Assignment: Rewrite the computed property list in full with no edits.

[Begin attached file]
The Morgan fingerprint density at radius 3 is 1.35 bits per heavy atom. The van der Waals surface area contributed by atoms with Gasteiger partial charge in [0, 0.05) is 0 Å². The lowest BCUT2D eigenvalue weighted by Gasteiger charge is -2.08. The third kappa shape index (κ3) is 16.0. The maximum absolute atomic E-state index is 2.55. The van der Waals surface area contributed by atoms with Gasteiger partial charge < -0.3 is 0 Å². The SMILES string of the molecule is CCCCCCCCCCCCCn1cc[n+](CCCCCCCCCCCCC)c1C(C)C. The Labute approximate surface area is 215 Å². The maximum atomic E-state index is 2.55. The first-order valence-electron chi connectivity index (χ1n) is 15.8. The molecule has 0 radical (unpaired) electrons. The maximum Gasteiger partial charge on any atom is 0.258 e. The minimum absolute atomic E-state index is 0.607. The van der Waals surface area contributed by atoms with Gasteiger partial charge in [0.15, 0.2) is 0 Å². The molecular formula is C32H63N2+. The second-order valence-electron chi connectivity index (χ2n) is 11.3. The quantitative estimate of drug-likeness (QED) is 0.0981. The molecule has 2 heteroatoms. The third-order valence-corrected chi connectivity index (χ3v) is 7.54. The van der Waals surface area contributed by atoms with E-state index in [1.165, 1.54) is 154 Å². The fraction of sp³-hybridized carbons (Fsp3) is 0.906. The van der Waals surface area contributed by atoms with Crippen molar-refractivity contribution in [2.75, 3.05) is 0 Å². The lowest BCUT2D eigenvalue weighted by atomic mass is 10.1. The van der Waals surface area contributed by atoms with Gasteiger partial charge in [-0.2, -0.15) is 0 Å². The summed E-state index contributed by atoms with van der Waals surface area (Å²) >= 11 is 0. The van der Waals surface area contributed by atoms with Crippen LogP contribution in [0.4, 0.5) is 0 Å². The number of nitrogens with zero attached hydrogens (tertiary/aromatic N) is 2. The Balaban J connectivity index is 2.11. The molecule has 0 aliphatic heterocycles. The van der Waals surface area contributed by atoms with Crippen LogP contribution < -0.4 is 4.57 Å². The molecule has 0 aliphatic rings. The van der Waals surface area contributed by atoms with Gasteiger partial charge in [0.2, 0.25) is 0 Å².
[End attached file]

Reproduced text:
The Morgan fingerprint density at radius 3 is 1.35 bits per heavy atom. The van der Waals surface area contributed by atoms with Gasteiger partial charge in [0, 0.05) is 0 Å². The lowest BCUT2D eigenvalue weighted by Gasteiger charge is -2.08. The third kappa shape index (κ3) is 16.0. The maximum absolute atomic E-state index is 2.55. The van der Waals surface area contributed by atoms with Gasteiger partial charge < -0.3 is 0 Å². The SMILES string of the molecule is CCCCCCCCCCCCCn1cc[n+](CCCCCCCCCCCCC)c1C(C)C. The Labute approximate surface area is 215 Å². The maximum atomic E-state index is 2.55. The first-order valence-electron chi connectivity index (χ1n) is 15.8. The molecule has 0 radical (unpaired) electrons. The maximum Gasteiger partial charge on any atom is 0.258 e. The minimum absolute atomic E-state index is 0.607. The van der Waals surface area contributed by atoms with Gasteiger partial charge in [0.15, 0.2) is 0 Å². The molecular formula is C32H63N2+. The second-order valence-electron chi connectivity index (χ2n) is 11.3. The quantitative estimate of drug-likeness (QED) is 0.0981. The molecule has 2 heteroatoms. The third-order valence-corrected chi connectivity index (χ3v) is 7.54. The van der Waals surface area contributed by atoms with E-state index in [1.165, 1.54) is 154 Å². The fraction of sp³-hybridized carbons (Fsp3) is 0.906. The van der Waals surface area contributed by atoms with Crippen molar-refractivity contribution in [2.75, 3.05) is 0 Å². The lowest BCUT2D eigenvalue weighted by atomic mass is 10.1. The van der Waals surface area contributed by atoms with Gasteiger partial charge in [-0.2, -0.15) is 0 Å². The summed E-state index contributed by atoms with van der Waals surface area (Å²) >= 11 is 0. The van der Waals surface area contributed by atoms with Crippen LogP contribution in [0.4, 0.5) is 0 Å². The number of nitrogens with zero attached hydrogens (tertiary/aromatic N) is 2. The Balaban J connectivity index is 2.11. The molecule has 0 aliphatic heterocycles. The van der Waals surface area contributed by atoms with Crippen LogP contribution < -0.4 is 4.57 Å². The molecule has 0 aliphatic rings. The van der Waals surface area contributed by atoms with Gasteiger partial charge in [0.2, 0.25) is 0 Å².